Soothing tips for sunburns
Sunburns happen, sometimes despite the most careful preparation. You research the best and safest sunscreens for your kids and forget to apply your own, just for the afternoon. You carefully slater your favorite lotion on your arms and shoulders and miss the tops of your ears. Your new bathing suit has a different cut. No matter what the reason, a sunburn hurts, but some tips for sunburn relief can help you feel better until your irritated skin heals.
Get out of the sun — immediately
Sunburns creep up on you. You might feel a little hot or tingly, but the real damage comes hours later as the sunburn develops. When you begin to notice even a little redness or heat on your skin, it’s time to get out of the sun. It will be worse later, and staying in the sun longer can cause more damage — and pain. If it’s impossible to find shade, throw on a rash guard, like this simple black and white Stripe Rashguard (Athleta, $64).
Don’t be afraid to medicate
An anti-inflammatory, like ibuprofen, can help reduce the swelling in your skin. A dose of Advil before the sunburn has a chance to develop all the way can help ward off some of the discomfort you will eventually feel. Keep a travel-size container of Advil in your beach bag (Drugstore.com, $3). Even if you never need it for sunburn relief, it will come in handy before the end of the summer for headaches or sore muscles from an overzealous run on the beach.
Soothe your skin
Keeping skin gently soothed is one of the most difficult things about a sunburn. Showers sting, even when the lowest possible pressure is used. Try a bath instead, made using Aveeno Soothing Bath Treatment (Drugstore.com, $7). The powder is made with 100% colloidal oatmeal, which can soothe irritation and itchiness caused by sunburns, eczema or even poison ivy. The milky bath gently cleans as well as soothes, an added bonus for sunburn sufferers, as soap will dry out and irritate a burn even more.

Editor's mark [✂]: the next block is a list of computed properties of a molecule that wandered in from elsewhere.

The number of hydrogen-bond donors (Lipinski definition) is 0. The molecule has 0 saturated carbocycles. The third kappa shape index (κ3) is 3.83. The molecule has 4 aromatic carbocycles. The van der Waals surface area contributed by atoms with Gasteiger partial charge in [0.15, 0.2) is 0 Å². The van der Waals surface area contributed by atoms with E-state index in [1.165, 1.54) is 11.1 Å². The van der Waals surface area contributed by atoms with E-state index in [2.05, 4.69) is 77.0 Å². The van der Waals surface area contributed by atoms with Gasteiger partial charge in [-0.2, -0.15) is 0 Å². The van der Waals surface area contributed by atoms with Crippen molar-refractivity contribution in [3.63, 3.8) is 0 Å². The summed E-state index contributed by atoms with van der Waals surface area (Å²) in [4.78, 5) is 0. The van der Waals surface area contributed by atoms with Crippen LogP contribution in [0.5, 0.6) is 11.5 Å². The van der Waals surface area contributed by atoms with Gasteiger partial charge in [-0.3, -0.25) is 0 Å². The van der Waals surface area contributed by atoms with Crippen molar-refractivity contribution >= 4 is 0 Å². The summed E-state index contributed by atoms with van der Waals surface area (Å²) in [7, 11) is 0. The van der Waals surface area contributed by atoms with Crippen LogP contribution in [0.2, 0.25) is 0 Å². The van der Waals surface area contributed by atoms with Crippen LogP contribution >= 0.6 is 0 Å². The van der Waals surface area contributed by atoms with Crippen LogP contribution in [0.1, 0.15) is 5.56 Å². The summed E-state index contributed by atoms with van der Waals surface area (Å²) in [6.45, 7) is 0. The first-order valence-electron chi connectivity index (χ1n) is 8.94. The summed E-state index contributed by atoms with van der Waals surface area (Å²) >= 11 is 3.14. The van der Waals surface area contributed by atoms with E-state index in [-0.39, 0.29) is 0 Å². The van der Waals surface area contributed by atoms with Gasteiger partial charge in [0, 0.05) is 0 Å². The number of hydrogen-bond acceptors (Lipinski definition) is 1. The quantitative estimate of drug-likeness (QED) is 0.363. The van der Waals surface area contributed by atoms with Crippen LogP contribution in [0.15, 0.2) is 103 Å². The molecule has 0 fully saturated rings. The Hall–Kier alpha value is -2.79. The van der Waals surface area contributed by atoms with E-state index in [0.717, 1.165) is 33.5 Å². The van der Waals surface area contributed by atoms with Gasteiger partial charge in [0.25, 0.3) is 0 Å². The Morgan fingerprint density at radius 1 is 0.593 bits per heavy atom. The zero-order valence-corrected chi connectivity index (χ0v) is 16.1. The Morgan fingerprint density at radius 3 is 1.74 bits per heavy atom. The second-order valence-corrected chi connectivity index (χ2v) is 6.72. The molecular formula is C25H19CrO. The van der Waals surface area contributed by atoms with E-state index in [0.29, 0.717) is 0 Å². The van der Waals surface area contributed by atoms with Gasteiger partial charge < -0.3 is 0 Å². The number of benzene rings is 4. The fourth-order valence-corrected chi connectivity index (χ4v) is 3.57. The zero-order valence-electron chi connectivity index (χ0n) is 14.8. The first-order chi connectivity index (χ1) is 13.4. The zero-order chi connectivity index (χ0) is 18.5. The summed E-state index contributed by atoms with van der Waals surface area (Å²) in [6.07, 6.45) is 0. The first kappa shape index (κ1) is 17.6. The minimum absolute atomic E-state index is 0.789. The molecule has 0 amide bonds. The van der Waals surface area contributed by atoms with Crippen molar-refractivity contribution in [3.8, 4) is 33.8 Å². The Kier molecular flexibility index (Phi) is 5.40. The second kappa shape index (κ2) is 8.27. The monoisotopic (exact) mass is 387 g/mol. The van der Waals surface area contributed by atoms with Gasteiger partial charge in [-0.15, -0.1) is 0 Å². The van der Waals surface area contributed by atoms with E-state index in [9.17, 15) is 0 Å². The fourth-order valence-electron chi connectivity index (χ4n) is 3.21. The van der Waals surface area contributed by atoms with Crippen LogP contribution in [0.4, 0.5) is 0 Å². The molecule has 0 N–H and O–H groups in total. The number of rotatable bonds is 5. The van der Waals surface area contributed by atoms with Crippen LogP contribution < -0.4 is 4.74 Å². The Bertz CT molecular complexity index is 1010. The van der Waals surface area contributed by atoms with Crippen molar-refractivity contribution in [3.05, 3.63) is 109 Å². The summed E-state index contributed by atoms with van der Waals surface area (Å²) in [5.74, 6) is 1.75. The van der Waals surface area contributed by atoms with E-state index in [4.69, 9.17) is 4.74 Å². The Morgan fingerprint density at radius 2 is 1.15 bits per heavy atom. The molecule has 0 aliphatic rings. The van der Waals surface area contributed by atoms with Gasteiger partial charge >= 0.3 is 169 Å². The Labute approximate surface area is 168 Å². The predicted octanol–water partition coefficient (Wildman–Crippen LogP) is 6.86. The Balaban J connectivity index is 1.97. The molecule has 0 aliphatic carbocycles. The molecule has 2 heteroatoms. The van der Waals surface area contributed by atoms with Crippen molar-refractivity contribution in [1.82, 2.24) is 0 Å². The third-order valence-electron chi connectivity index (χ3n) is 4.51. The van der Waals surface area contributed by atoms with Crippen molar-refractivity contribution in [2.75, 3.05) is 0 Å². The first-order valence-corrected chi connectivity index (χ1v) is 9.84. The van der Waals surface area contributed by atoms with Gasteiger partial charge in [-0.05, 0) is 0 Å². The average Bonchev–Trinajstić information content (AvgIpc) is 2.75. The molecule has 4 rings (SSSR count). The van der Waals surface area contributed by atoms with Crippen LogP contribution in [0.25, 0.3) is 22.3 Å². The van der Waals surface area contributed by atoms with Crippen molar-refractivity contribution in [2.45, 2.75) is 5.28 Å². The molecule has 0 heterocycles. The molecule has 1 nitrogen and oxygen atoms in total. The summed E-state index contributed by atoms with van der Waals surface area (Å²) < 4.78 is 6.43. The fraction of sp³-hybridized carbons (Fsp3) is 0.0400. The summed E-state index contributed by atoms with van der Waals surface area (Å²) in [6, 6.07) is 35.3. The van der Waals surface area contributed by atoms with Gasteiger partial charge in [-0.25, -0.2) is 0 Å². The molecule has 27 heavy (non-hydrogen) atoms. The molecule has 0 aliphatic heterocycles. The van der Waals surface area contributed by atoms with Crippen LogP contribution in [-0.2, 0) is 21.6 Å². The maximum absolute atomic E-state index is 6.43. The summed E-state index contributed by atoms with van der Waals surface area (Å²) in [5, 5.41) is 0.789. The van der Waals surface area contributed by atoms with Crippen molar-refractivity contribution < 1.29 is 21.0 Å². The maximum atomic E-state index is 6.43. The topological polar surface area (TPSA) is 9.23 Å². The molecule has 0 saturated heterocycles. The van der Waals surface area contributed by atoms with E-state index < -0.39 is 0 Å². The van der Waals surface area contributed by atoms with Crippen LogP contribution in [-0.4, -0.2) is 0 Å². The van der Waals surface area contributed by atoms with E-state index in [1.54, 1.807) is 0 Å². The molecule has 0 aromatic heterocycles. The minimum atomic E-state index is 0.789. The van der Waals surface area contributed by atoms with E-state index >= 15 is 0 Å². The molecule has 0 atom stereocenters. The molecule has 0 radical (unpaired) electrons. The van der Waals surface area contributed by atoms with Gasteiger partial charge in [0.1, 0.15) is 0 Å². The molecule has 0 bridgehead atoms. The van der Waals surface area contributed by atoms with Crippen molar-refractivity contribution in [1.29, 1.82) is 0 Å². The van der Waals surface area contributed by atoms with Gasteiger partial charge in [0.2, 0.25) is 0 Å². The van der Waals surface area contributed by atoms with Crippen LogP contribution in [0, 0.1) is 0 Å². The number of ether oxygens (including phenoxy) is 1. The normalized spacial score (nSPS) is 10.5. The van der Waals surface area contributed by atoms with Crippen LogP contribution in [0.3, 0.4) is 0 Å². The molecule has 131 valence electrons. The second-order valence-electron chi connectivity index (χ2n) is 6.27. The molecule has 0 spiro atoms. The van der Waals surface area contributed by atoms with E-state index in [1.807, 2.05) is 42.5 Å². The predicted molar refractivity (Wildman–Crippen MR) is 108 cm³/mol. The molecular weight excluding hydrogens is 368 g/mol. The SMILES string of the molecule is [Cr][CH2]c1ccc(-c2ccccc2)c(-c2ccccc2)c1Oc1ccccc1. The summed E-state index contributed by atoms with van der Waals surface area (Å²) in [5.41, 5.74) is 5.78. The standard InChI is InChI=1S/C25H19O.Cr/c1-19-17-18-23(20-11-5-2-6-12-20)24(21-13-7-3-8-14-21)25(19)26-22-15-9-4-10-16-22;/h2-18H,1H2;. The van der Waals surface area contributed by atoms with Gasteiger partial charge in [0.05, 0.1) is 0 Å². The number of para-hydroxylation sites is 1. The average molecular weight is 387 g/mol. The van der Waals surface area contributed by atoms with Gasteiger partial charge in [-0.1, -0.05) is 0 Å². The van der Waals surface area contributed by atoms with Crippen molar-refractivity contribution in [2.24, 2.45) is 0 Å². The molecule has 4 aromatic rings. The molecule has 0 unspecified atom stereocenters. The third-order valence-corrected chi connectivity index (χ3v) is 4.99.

Slather on hydrating lotion
Keeping skin soft and hydrated will help the discomfort of a sunburn and prevent the skin from becoming drier and tighter. Pure aloe vera gel is a definite option, but a lotion or cream containing aloe and vitamin E can be even more beneficial. The Pure Life Aloe and Vitamin E Regenerative Cream will relieve dryness and help skin heal (Vita Cost, $8). The cream is free of paragons, alcohol, petroleum, artificial dyes and fragrances.
Continue to treat your skin
Green tea compresses can provide additional skin relief. The anti-inflammatory properties of green tea — we love Matcha Japanese Green Tea — can soothe skin and promote healing (Teavana, $45). To make a compress, simple brew your tea, let the liquid cool, soak a soft cloth in the steeped tea and gently hold against the sunburn.
Stay hydrated — outside and in
Keep drinking water as well as using that fabulous aloe and vitamin E lotion. Keeping your body hydrated from the inside will help the healing process as well. Sunburn can cause your skin to lose water at a more rapid rate, so keeping a water bottle on hand will remind you to sip all day. It will also help to prevent headaches, another side effect from spending too much unprotected time in the sun. The Lifefactory Glass Bottle with Silicone Sleeve is an adorable way to keep your water on hand, in an environmental and health-friendly container (Lifefactory, $25).
Do you have any tried and true tips for sunburn relief?
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